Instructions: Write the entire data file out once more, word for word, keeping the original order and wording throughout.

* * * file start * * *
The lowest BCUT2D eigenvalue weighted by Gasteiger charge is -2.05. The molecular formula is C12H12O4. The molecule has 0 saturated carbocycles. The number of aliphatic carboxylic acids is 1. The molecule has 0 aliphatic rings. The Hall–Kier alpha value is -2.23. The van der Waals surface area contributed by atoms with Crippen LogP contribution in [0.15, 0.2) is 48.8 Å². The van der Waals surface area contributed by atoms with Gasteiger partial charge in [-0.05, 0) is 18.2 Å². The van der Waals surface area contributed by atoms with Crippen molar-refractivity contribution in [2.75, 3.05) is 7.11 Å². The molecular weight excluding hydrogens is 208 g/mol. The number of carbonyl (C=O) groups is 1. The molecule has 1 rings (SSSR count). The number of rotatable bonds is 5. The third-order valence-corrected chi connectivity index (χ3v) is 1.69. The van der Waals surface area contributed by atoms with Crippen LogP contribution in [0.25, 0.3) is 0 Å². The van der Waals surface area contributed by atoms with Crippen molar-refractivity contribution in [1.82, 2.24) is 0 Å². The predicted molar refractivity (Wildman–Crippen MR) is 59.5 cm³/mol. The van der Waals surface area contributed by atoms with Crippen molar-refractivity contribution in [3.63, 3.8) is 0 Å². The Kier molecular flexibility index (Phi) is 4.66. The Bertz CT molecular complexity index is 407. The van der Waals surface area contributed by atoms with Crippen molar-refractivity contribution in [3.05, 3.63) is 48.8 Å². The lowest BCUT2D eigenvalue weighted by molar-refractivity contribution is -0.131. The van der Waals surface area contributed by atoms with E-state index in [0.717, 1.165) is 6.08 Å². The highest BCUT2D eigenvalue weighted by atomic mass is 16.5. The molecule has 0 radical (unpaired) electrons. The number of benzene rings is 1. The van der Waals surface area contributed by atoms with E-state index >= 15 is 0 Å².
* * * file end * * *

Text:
The lowest BCUT2D eigenvalue weighted by Gasteiger charge is -2.05. The molecular formula is C12H12O4. The molecule has 0 saturated carbocycles. The number of aliphatic carboxylic acids is 1. The molecule has 0 aliphatic rings. The Hall–Kier alpha value is -2.23. The van der Waals surface area contributed by atoms with Crippen LogP contribution in [0.15, 0.2) is 48.8 Å². The van der Waals surface area contributed by atoms with Gasteiger partial charge in [-0.05, 0) is 18.2 Å². The van der Waals surface area contributed by atoms with Crippen molar-refractivity contribution in [2.75, 3.05) is 7.11 Å². The molecular weight excluding hydrogens is 208 g/mol. The number of carbonyl (C=O) groups is 1. The molecule has 1 rings (SSSR count). The number of rotatable bonds is 5. The third-order valence-corrected chi connectivity index (χ3v) is 1.69. The van der Waals surface area contributed by atoms with Crippen LogP contribution in [0.25, 0.3) is 0 Å². The van der Waals surface area contributed by atoms with Crippen molar-refractivity contribution in [1.82, 2.24) is 0 Å². The predicted molar refractivity (Wildman–Crippen MR) is 59.5 cm³/mol. The van der Waals surface area contributed by atoms with Crippen molar-refractivity contribution in [3.63, 3.8) is 0 Å². The Kier molecular flexibility index (Phi) is 4.66. The Bertz CT molecular complexity index is 407. The van der Waals surface area contributed by atoms with Crippen molar-refractivity contribution in [3.05, 3.63) is 48.8 Å². The lowest BCUT2D eigenvalue weighted by molar-refractivity contribution is -0.131. The van der Waals surface area contributed by atoms with E-state index in [0.717, 1.165) is 6.08 Å². The highest BCUT2D eigenvalue weighted by atomic mass is 16.5. The molecule has 0 radical (unpaired) electrons. The number of benzene rings is 1. The van der Waals surface area contributed by atoms with E-state index >= 15 is 0 Å².